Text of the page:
You can choose how much of your axes you wish to see by adjusting their settings in the graph settings menu. Enter in your x and y values under the section titled Graph Paper:
You can choose how much of your axes you wish to see by adjusting their settings in the graph settings menu. Enter in your x and y values under the section titled Graph Paper:
How to change the relative scale of the graph such that x is much smaller than y instead of 1:1? I was playing with the graph settings and was able to change the labels and then I was able to change the scales but i don't know what I did.
Changing the upper and lower boundaries of x in the graph settings did it, but that creates distortions in the graph line. Just want to have x and y on different scales.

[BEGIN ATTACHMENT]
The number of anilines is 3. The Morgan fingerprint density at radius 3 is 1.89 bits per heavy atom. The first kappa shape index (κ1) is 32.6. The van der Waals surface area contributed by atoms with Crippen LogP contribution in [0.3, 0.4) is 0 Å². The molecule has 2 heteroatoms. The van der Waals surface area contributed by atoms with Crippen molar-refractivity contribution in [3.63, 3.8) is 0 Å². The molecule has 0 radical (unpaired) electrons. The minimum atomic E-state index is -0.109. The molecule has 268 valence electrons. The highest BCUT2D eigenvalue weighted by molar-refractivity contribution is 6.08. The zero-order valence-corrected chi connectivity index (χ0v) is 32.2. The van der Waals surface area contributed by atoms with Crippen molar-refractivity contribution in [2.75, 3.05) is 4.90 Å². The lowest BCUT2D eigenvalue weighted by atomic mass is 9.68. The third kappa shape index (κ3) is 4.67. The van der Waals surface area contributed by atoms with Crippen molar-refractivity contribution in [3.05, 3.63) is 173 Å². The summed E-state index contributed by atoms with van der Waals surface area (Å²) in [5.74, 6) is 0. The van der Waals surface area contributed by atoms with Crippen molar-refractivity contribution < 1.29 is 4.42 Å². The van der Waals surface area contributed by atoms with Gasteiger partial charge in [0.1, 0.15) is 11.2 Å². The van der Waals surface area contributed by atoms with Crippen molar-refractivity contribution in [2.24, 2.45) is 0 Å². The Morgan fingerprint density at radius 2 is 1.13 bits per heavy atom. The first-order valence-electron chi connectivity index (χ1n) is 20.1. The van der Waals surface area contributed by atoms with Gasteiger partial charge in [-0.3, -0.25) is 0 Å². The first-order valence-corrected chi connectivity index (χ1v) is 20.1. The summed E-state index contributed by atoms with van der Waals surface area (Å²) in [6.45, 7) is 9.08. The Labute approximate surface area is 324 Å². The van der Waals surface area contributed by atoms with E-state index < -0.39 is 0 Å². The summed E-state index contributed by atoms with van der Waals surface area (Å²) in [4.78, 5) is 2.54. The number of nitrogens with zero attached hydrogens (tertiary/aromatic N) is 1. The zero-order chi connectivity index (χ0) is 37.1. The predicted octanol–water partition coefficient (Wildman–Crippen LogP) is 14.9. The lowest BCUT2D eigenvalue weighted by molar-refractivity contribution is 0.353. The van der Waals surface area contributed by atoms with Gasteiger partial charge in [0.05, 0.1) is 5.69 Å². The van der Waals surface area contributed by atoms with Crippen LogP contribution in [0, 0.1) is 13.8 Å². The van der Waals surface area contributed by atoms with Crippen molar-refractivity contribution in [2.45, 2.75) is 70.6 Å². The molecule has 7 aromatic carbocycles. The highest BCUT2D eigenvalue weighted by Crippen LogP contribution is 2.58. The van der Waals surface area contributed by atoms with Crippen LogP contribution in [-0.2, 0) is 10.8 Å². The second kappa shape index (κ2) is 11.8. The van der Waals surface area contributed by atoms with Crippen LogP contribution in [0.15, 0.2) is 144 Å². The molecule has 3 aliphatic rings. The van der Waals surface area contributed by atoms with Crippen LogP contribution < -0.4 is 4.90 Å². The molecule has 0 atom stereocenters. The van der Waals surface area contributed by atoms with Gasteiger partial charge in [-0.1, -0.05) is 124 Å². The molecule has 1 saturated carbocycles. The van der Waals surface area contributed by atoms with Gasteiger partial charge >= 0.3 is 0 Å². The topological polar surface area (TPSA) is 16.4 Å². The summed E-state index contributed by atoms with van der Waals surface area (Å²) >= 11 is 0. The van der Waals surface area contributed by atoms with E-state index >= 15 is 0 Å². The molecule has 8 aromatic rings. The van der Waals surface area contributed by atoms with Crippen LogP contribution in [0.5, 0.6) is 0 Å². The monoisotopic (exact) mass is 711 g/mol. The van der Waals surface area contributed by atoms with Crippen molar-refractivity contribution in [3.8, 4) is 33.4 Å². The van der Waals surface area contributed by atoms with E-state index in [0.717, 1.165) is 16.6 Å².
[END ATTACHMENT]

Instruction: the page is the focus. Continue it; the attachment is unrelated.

That's what I was wondering too..
I saw someone else do it but they went too fast for me to see how they did it.
@Eric and @Gleblanc, I don't understand your questions. Changing the range of x or y to be different from 1:1 will distort the graph.
The animated gif above shows how to change the range of each axis as well as the "Step" (which is the distance between major gridlines) of each axis. This functionality can be used to change the scale. For example, if you want a first quadrant graph where the y-axis goes by 1 and the x-axis goes by 100 you can set y to be -0.9 <= y <= 20, Step:1 and x to be -50 <= x <= 2000, Step: 100
@Evan D Rushton - there is nothing wrong with changing the scale, and therefore, the aspect ratio of the graph. In fact, this type of "distortion" is often required for visual clarity. (particularly when analyzing the graph for such things as comparisons of related rates of change)
For anybody coming to this page after 2 years of being posted. This is the way to do it:
Graph your function regularly.
Click on the wrench (hover-over says Graph Settings)
Adjust the X,Y-Axes for how you want your data displayed.
And lastly, modify the Step (IT'S AN EMPTY FIELD ON THE RIGHT)
Please note: Not using 1:1 ratio on the scale will give you very distorted graphics.
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